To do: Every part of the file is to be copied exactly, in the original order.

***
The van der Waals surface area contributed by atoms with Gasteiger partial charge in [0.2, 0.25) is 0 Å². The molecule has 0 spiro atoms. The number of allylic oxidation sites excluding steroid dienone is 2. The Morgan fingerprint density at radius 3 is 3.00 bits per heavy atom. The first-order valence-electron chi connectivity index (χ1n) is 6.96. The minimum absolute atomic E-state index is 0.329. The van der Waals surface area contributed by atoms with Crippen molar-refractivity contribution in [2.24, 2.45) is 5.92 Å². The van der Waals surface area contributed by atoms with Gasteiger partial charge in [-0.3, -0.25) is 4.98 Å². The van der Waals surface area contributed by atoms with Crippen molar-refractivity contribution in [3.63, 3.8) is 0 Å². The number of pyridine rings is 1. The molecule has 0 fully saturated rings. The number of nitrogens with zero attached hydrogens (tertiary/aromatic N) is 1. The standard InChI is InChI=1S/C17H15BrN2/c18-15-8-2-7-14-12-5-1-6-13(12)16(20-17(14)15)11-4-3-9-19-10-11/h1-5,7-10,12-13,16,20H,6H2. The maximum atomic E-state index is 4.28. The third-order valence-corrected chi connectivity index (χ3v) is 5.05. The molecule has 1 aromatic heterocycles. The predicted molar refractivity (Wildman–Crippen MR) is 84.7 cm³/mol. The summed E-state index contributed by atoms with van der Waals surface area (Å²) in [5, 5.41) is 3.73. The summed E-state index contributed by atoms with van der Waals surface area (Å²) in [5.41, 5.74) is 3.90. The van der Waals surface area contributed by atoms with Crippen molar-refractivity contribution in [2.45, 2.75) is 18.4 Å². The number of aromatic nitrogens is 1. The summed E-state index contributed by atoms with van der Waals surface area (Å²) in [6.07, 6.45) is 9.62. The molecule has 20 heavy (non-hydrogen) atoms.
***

The van der Waals surface area contributed by atoms with Gasteiger partial charge in [0.2, 0.25) is 0 Å². The molecule has 0 spiro atoms. The number of allylic oxidation sites excluding steroid dienone is 2. The Morgan fingerprint density at radius 3 is 3.00 bits per heavy atom. The first-order valence-electron chi connectivity index (χ1n) is 6.96. The minimum absolute atomic E-state index is 0.329. The van der Waals surface area contributed by atoms with Crippen molar-refractivity contribution in [2.24, 2.45) is 5.92 Å². The van der Waals surface area contributed by atoms with Gasteiger partial charge in [-0.3, -0.25) is 4.98 Å². The van der Waals surface area contributed by atoms with Crippen molar-refractivity contribution in [3.63, 3.8) is 0 Å². The number of pyridine rings is 1. The molecule has 0 fully saturated rings. The number of nitrogens with zero attached hydrogens (tertiary/aromatic N) is 1. The standard InChI is InChI=1S/C17H15BrN2/c18-15-8-2-7-14-12-5-1-6-13(12)16(20-17(14)15)11-4-3-9-19-10-11/h1-5,7-10,12-13,16,20H,6H2. The maximum atomic E-state index is 4.28. The third-order valence-corrected chi connectivity index (χ3v) is 5.05. The molecule has 1 aromatic heterocycles. The predicted molar refractivity (Wildman–Crippen MR) is 84.7 cm³/mol. The summed E-state index contributed by atoms with van der Waals surface area (Å²) in [5, 5.41) is 3.73. The summed E-state index contributed by atoms with van der Waals surface area (Å²) in [5.41, 5.74) is 3.90. The van der Waals surface area contributed by atoms with Crippen molar-refractivity contribution in [2.45, 2.75) is 18.4 Å². The number of aromatic nitrogens is 1. The summed E-state index contributed by atoms with van der Waals surface area (Å²) in [6.07, 6.45) is 9.62. The molecule has 20 heavy (non-hydrogen) atoms.